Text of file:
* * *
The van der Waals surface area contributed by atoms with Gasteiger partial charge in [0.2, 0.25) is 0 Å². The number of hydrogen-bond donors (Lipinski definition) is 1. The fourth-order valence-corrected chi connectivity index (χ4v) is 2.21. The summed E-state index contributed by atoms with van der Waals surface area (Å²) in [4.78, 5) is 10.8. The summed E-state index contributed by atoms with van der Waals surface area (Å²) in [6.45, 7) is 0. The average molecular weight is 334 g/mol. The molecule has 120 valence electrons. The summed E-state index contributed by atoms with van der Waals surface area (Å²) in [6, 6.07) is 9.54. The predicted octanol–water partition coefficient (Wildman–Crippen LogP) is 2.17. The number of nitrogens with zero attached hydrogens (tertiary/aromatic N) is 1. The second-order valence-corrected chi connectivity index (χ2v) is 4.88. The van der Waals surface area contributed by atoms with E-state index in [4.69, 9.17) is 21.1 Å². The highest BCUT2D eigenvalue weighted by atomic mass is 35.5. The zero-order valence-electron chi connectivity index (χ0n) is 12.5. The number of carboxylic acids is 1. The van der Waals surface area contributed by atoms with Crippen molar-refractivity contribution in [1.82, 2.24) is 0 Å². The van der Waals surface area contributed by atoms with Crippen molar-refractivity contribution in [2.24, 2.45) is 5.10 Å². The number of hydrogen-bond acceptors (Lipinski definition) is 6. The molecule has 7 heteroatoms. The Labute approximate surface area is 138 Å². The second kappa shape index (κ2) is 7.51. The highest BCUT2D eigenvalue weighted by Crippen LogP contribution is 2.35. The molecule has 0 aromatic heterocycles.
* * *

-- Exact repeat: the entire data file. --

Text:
The van der Waals surface area contributed by atoms with Gasteiger partial charge in [0.2, 0.25) is 0 Å². The number of hydrogen-bond donors (Lipinski definition) is 1. The fourth-order valence-corrected chi connectivity index (χ4v) is 2.21. The summed E-state index contributed by atoms with van der Waals surface area (Å²) in [4.78, 5) is 10.8. The summed E-state index contributed by atoms with van der Waals surface area (Å²) in [6.45, 7) is 0. The average molecular weight is 334 g/mol. The molecule has 120 valence electrons. The summed E-state index contributed by atoms with van der Waals surface area (Å²) in [6, 6.07) is 9.54. The predicted octanol–water partition coefficient (Wildman–Crippen LogP) is 2.17. The number of nitrogens with zero attached hydrogens (tertiary/aromatic N) is 1. The second-order valence-corrected chi connectivity index (χ2v) is 4.88. The van der Waals surface area contributed by atoms with E-state index in [4.69, 9.17) is 21.1 Å². The highest BCUT2D eigenvalue weighted by atomic mass is 35.5. The zero-order valence-electron chi connectivity index (χ0n) is 12.5. The number of carboxylic acids is 1. The van der Waals surface area contributed by atoms with Crippen molar-refractivity contribution in [1.82, 2.24) is 0 Å². The van der Waals surface area contributed by atoms with Crippen molar-refractivity contribution in [2.24, 2.45) is 5.10 Å². The number of hydrogen-bond acceptors (Lipinski definition) is 6. The molecule has 7 heteroatoms. The Labute approximate surface area is 138 Å². The second kappa shape index (κ2) is 7.51. The highest BCUT2D eigenvalue weighted by Crippen LogP contribution is 2.35. The molecule has 0 aromatic heterocycles.